• His research into, and cogent analysis of, the world history of forestry—which he pursued for most of his life—provides a benchmark for future generations.
  • He traveled to Central and South America, and was among the first to propose and plead for an economic solution from the international community that could halt the greedy devastation of the Amazon rainforests.
  • At the age of 90, he traveled to a remote area of the Himalayas in India, where the women of the Chipko tree-hugging movement had, in desperation, taken a bold stand against the deforestation of the region. He visited them in their villages and then publicly spoke out in support of their efforts.
Richard St. Barbe Baker—in the cathedral of the redwoods, two weeks before his passing

Richard St. Barbe Baker—in the cathedral of the redwoods, two weeks before his passing

St. Barbe had an ongoing collaboration with the Guardian of the Baha’i Faith, Shoghi Effendi. In an initial meeting between the two in 1929, Shoghi Effendi became the first ‘Life Member’ of the Men of the Trees, an organization that St. Barbe founded in Kenya in 1922. In the altruistic tradition of his grandfather Abdu’l-Baha, who contributed funds to help found the global charity Save the Children, Shoghi Effendi helped launch the Men of the Trees in the Holy Land with a financial donation.

In 1945 St. Barbe began a series of annual international meetings which drew conservationists from dozens of countries. These forward-thinking conclaves became known as “World Forestry Charter Gatherings.” For twelve consecutive years, up to his death in 1957, Shoghi Effendi sent inspirational cables to that body. Three samples of Shoghi Effendi’s messages give us further documentation of just how far ahead of the curve St. Barbe was in desert reclamation:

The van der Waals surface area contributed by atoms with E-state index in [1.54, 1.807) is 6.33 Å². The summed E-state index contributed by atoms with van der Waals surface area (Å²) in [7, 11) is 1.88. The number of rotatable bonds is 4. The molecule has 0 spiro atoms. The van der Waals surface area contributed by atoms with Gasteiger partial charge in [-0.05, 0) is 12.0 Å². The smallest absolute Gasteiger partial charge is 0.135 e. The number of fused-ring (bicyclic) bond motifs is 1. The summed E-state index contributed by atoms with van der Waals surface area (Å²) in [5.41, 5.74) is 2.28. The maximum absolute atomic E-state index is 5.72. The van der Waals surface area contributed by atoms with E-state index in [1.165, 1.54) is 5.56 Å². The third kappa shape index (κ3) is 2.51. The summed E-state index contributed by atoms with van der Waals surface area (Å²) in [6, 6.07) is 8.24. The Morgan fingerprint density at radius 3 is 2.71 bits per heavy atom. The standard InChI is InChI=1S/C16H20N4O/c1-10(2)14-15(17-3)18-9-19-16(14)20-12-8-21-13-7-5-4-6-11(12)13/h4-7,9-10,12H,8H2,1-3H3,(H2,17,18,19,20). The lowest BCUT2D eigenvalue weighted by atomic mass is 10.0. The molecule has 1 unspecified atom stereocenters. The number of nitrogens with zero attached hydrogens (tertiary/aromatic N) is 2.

DESIRE TO EXPRESS TO HIS MAJESTY THE KING OR HIS MAJESTY’S REPRESENTATIVE AS WELL AS TO ASSEMBLED GUESTS MY HOPE WORK OF MEN OF TREES SO IMPORTANT FOR PROTECTION PHYSICAL WORLD AND HERITAGE FUTURE GENERATIONS MAY BE RICHLY BLESSED AND AT SAME TIME CONSTITUTE YET ANOTHER FORCE WORKING FOR PEACE AND BROTHERHOOD IN THIS SORELY TRIED DIVIDED WORLD. – Shoghi Effendi, Cable dated 23 May 1951 to New Earth Luncheon, London.

DESIRE EXPRESS ADMIRATION YOUR ESSENTIALLY HUMANITARIAN WORK NOBLE OBJECTIVE RECLAIM DESERTS SPIRIT CO-OPERATION FOSTERED BY YOUR UNDERTAKINGS WISH YOU EVERY SUCCESS. – Shoghi Effendi, Cable dated 21 May 1956 to World Forestry Charter Luncheon, London.

DELIGHTED STEADY PROGRESS ACHIEVED MEN OF THE TREES WORLD OVER ESPECIALLY HOPES PLAN RECLAMATION DESERT AREAS AFRICA. – On behalf of Shoghi Effendi, Cable dated 22 May 1957 to World Forestry Charter Luncheon, London.

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Comments

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  • May 22, 2015
    -
    Skinning alive... that's so cruel ... but we are all somehow involved into this act in the name of so called modernisation. We are speeding towards wrong way- blindfolded. :-(
  • Sep 28, 2014
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    I am so happy to know about this man! He is a wonderful part of our great Baha'i heritage! thank you for sharing!